Local View: Learn from Grand Rapids; require reusable bags

I applaud Denette Lynch's Feb. 22 "Local View" column, "Bag ban in Duluth unnecessary government intrusion." Unfortunately, her suggestions won't work.

I applaud Denette Lynch's Feb. 22 "Local View" column, "Bag ban in Duluth unnecessary government intrusion." Unfortunately, her suggestions won't work.

I am a member of Earth Circle in Grand Rapids. In our voluntary campaign to reduce plastic-bag use, we have distributed thousands of reusable bags, have given out reminder stickers to shoppers, have shown our Powerpoint presentation and the "Bag It" film to local organizations, have hung reminder signs in parking lots, have partnered with grocery stores and churches, have published numerous articles in our newspaper, have spoken on the radio, and have taught fifth-graders about plastic pollution at a Water Legacy Youth Summit. During the holiday season, we even gave a dollar for every reusable bag shoppers used at two local grocery stores.

While we have seen an increased use of reusable bags in Grand Rapids, many people still leave the stores with carts full of plastic. The unintended consequences of such behavior are legion.

Earth Circle attempted to ban single-use plastic bags in our community, but the city attorney ruled that, under our governing statutes, the City Council does not have the authority to pass such a ban. We were left with a voluntary effort.

As a group, we decided we could do nothing or we could do something. We began an exhaustive campaign in 2013 after learning that, globally, 1 million plastic bags are used each minute and 1 trillion each year.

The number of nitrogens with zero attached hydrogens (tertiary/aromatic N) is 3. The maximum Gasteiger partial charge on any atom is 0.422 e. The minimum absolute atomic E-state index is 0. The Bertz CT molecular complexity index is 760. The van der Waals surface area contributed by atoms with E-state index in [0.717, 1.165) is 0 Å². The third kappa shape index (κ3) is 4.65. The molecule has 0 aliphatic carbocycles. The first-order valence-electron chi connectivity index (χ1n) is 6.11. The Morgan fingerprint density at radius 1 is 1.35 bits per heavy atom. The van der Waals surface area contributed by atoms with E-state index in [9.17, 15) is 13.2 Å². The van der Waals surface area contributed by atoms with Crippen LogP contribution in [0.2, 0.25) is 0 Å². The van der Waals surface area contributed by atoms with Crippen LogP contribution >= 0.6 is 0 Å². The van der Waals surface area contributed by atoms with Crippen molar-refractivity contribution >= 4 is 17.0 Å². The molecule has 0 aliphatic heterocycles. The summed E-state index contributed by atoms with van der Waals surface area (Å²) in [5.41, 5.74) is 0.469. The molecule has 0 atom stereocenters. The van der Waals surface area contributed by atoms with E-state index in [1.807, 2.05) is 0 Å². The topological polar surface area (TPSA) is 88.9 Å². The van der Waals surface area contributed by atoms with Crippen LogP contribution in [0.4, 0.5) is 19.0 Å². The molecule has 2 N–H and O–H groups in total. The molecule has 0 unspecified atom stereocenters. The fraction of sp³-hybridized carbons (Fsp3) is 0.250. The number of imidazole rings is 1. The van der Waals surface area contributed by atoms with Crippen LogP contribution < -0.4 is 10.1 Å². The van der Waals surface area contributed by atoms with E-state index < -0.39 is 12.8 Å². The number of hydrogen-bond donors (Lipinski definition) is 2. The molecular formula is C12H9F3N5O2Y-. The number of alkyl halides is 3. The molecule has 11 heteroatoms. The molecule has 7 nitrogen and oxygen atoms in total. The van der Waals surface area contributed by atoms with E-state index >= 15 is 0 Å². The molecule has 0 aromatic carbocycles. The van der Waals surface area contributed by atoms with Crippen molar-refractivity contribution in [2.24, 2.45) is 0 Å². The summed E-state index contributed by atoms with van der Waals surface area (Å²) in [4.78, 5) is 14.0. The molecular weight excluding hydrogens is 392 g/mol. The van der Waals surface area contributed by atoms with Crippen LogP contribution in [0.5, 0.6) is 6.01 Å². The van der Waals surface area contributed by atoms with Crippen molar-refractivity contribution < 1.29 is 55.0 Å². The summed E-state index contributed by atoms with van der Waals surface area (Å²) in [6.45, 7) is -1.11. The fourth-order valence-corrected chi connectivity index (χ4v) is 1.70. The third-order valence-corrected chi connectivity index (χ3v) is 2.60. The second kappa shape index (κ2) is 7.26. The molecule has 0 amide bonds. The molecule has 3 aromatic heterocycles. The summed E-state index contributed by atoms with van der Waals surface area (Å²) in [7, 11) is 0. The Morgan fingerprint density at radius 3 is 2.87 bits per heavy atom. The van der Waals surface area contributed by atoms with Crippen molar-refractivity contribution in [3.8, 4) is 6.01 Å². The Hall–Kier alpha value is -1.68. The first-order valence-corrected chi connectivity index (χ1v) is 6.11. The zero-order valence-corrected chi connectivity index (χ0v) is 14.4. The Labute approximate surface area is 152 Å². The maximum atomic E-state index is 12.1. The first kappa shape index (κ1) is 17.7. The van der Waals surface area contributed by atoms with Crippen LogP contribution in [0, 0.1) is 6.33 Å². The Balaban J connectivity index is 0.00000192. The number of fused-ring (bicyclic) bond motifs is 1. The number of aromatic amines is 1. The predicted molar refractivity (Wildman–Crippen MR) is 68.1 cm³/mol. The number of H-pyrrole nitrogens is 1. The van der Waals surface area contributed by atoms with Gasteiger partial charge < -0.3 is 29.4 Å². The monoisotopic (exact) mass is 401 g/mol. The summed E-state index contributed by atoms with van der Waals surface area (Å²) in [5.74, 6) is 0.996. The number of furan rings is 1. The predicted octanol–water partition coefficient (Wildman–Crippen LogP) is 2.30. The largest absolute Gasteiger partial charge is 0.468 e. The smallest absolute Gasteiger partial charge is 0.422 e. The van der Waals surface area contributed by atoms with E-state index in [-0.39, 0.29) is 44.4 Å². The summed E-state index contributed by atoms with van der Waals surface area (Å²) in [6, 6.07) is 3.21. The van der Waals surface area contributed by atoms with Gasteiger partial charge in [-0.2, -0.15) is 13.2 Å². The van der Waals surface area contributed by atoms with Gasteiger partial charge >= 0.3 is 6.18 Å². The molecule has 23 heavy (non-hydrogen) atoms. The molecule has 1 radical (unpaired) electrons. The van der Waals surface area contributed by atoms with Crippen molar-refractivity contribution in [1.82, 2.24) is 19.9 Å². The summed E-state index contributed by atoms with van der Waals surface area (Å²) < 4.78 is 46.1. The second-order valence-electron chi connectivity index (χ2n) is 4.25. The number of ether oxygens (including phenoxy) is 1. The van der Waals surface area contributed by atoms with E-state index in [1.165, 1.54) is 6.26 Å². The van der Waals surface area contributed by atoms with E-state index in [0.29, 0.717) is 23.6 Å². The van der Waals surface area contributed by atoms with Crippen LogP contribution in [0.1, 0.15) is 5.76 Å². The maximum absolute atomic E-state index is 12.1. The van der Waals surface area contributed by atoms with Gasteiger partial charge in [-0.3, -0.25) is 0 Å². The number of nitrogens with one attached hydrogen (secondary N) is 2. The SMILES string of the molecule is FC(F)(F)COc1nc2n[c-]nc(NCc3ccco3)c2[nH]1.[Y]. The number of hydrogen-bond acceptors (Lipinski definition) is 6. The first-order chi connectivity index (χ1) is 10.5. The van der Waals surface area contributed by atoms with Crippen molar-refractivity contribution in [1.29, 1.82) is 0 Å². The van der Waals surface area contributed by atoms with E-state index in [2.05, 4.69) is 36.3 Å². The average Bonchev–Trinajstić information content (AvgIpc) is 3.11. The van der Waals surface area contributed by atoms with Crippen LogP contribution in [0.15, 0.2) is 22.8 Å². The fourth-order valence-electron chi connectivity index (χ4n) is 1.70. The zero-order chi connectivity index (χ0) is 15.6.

Every time I learn another dead whale with plastic bags in its stomach washed up on a beach, as happened recently in Norway, I cringe. It's difficult to imagine these ancient, massive creatures brought down by plastic products. They are but one casualty of this convenient but deadly material.

But we as a society are reluctant to change a habit that seems to be hardwired into our everyday behavior. If our massive outreach in Grand Rapids worked perfectly, I gladly would encourage Duluth to forget its ban. But our experience has told us differently, and it's often wise to learn from those who have gone before.

Like Lynch, my wife and I have not taken a plastic bag for years, but we still have many to recycle. Bread, buns, toilet tissue, some apples and veggies, and more already are in plastic bags. Those bags can be used for garbage and animal waste. Mesh bags are available at a reasonable cost and can be substituted for plastic when purchasing items at the produce aisle.

There are few legitimate reasons for using plastic bags that will exist far beyond our grandchildren's life span, but we are leaving a terrible legacy in our oceans, lakes, ditches, and landfills.

With the availability of reusable bags, it's difficult to imagine many shoppers leaving Duluth to avoid a 5-cent or 10-cent charge for a plastic or paper bag. Duluth could choose a site that needs care and direct a portion of the proceeds from a per-bag fee to it, as other cities have done. A designated project could help instill community pride. It's a little more paperwork but a concept that might inspire shoppers who see only a ban and not a benefit.

We are not in this alone. Around the world, countries, states, and cities are making changes to clean the global community. Many have enacted plastic-bag bans. Oceanic scientists are searching for ways to clean the ocean's giant garbage islands. Volunteers spend countless hours collecting trash, as dedicated helpers do in Grand Rapids.

Our beleaguered planet needs all of us to do something. Carrying reusable bags is one small effort we can easily make.



Jack Mooty of Grand Rapids is a member of Earth Circle.

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